E-commerce presents new challenges to the protection of consumers and environment. In the recent years enforcement authorities observed a lively chemical trade over the Internet. This type of trade and illicit/careless sales can lead to situations where unauthorised persons acquire dangerous substances. This kind of Internet chemical trade cannot be controlled sufficiently by single regional or national enforcement bodies alone, because traders can be situated all over the entire EU and even the world. Online-based chemicals trafficking can only successfully be fought through multilateral cooperation
involving chemical enforcement authorities on the international level.
The Chemical Legislation European Enforcement Network (CLEEN) has monitored the unlawful trade in dangerous chemicals and chemical products on Internet auctions, Internet shops and similar platforms relevant for end-consumers and performed a project on this matter. The final report of this enforcement project is now published.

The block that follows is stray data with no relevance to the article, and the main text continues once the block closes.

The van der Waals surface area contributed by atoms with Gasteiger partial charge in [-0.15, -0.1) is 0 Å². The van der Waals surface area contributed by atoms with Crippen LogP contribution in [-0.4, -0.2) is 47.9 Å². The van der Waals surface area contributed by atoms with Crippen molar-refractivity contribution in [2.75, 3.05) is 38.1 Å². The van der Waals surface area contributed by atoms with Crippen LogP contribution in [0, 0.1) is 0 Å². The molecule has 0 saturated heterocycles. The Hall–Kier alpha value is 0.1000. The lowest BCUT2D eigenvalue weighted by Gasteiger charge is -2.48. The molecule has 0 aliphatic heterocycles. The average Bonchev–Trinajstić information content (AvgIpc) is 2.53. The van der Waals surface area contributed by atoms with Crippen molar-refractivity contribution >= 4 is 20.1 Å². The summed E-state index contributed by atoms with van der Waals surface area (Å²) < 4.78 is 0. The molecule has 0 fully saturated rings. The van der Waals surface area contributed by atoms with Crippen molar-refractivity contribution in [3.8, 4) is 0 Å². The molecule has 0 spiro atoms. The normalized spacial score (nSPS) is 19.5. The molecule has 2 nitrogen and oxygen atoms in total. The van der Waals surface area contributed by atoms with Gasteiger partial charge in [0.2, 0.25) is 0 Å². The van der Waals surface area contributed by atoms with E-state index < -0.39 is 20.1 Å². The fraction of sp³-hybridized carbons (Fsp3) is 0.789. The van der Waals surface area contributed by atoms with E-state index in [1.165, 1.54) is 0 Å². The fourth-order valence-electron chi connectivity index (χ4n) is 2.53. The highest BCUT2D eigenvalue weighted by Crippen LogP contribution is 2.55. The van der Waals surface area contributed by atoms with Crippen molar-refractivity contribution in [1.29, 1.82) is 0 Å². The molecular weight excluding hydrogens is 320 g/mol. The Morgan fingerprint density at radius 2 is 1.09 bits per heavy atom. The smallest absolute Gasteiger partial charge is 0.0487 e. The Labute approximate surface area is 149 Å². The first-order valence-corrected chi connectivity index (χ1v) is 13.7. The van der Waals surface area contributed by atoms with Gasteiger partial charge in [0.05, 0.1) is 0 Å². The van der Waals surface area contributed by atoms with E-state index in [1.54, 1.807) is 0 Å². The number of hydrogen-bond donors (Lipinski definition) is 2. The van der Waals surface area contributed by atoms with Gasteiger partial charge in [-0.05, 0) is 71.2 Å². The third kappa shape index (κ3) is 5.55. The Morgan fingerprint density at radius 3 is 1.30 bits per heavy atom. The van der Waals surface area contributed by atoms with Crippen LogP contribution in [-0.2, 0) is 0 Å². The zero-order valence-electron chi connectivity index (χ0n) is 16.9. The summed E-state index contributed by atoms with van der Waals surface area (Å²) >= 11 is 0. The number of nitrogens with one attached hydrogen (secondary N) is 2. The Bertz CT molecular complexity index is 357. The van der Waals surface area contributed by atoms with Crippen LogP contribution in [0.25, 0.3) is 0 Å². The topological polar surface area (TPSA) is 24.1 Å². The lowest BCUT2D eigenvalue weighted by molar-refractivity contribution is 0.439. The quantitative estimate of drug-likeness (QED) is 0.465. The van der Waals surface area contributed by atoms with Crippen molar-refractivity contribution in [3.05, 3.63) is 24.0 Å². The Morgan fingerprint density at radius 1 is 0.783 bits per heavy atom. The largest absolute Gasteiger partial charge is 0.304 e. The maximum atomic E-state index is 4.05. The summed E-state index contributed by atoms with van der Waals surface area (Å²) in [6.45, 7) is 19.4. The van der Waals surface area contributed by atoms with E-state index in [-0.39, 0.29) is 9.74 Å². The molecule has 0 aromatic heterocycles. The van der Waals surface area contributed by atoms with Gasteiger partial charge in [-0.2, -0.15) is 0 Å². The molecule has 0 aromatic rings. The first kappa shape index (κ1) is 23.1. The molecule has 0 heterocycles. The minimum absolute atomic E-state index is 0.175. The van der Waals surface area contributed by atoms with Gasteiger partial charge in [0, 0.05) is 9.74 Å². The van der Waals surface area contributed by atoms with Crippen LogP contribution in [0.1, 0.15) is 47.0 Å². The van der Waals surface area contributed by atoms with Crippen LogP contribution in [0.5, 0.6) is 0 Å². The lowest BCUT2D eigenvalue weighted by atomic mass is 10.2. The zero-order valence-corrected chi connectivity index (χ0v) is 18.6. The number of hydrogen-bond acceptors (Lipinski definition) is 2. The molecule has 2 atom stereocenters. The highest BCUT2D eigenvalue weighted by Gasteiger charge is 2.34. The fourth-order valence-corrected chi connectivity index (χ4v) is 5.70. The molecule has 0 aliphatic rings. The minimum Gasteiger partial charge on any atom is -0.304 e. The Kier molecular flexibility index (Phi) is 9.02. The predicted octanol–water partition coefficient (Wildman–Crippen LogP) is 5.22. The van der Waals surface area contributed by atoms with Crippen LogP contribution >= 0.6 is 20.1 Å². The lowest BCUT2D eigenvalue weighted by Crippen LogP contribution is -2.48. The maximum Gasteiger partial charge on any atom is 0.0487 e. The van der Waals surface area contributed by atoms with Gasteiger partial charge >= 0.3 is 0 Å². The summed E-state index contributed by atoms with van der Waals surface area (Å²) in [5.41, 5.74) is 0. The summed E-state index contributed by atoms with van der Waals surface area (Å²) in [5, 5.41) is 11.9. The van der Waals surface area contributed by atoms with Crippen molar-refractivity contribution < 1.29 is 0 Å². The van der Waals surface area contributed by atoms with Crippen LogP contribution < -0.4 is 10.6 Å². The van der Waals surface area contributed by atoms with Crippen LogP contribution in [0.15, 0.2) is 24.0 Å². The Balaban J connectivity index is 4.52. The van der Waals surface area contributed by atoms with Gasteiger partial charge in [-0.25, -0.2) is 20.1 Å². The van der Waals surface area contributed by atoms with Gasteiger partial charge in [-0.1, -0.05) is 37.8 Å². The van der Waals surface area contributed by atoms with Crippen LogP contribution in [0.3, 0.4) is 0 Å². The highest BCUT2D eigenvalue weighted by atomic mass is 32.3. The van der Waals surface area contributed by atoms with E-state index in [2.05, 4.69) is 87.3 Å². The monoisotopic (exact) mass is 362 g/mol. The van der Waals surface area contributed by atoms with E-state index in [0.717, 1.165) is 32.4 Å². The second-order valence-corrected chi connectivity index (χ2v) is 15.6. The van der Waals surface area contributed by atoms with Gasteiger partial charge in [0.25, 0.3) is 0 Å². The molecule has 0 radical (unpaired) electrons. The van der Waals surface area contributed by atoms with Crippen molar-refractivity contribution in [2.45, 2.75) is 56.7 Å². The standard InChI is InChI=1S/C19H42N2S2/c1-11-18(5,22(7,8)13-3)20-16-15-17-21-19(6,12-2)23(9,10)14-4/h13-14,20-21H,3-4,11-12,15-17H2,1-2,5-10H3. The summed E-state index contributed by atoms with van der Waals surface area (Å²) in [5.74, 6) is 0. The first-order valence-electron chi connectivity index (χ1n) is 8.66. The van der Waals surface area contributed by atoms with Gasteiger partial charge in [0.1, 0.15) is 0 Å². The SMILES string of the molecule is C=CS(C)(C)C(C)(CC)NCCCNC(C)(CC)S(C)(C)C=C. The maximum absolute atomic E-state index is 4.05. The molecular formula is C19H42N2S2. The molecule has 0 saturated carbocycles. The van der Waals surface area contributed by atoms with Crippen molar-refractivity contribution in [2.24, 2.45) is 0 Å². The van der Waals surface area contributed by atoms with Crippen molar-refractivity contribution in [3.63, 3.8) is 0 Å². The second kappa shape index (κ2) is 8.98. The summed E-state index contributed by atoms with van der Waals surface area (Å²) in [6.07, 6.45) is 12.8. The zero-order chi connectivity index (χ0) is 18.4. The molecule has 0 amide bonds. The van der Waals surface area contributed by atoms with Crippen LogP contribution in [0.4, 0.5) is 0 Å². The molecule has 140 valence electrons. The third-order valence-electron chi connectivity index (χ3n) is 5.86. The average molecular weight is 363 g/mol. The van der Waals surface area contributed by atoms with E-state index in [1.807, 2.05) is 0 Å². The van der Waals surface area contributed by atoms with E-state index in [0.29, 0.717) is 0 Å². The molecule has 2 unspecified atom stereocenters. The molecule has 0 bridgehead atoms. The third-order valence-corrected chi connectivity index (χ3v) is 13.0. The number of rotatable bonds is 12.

The campaign covered chemicals such as: toxic and very toxic substances, ozone depleting substances, forbidden biocides, substances restricted by REACH Annex XVII and precursors to explosives. Within a period of two years the authorities of 8 involved European countries detected almost 1300 illegal offers on platforms, blocked sales and imposed various measures against vendors, ranging from simple advice to fines to legal proceedings, depending on the circumstances of the cases.
Based on the obtained results the report concludes that illegal transactions, due to unawareness or the deliberate violation of the legal provisions that apply to chemicals, are widely spread. However, authorities are often facing difficulties to take efficient measures against cross-border selling because of an insufficient legal basis and the laborious procedures required for conducting international administrative assistance.
At last, the report is making recommendations for improvement of compliance in this e-commerce sector addressed to the EU Commission, the national authorities, online vendors and online platforms. The recommended measures include the harmonizing of legislation, the strengthening of Internet surveillance and enforcement and a step-up on taking responsibility among platform operators for ensuring fully compliant trade on their websites.